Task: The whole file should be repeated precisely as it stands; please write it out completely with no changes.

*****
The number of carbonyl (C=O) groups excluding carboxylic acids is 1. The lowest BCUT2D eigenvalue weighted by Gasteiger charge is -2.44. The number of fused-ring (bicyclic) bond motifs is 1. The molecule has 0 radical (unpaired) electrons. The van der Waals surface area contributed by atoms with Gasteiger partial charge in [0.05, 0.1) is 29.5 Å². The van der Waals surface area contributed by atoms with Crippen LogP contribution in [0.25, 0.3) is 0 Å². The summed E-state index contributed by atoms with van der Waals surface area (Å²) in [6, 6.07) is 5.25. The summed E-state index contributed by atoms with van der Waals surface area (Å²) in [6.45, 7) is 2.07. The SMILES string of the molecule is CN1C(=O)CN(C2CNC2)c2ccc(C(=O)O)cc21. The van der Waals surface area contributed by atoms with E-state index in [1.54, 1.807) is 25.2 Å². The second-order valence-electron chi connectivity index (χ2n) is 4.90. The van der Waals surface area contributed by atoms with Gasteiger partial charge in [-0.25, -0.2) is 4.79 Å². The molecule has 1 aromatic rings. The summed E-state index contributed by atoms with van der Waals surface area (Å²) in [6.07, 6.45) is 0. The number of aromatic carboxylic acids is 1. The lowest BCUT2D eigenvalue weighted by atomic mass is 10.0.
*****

The number of carbonyl (C=O) groups excluding carboxylic acids is 1. The lowest BCUT2D eigenvalue weighted by Gasteiger charge is -2.44. The number of fused-ring (bicyclic) bond motifs is 1. The molecule has 0 radical (unpaired) electrons. The van der Waals surface area contributed by atoms with Gasteiger partial charge in [0.05, 0.1) is 29.5 Å². The van der Waals surface area contributed by atoms with Crippen LogP contribution in [0.25, 0.3) is 0 Å². The summed E-state index contributed by atoms with van der Waals surface area (Å²) in [6, 6.07) is 5.25. The summed E-state index contributed by atoms with van der Waals surface area (Å²) in [6.45, 7) is 2.07. The SMILES string of the molecule is CN1C(=O)CN(C2CNC2)c2ccc(C(=O)O)cc21. The van der Waals surface area contributed by atoms with E-state index in [1.54, 1.807) is 25.2 Å². The second-order valence-electron chi connectivity index (χ2n) is 4.90. The van der Waals surface area contributed by atoms with Gasteiger partial charge in [-0.25, -0.2) is 4.79 Å². The molecule has 1 aromatic rings. The summed E-state index contributed by atoms with van der Waals surface area (Å²) in [6.07, 6.45) is 0. The number of aromatic carboxylic acids is 1. The lowest BCUT2D eigenvalue weighted by atomic mass is 10.0.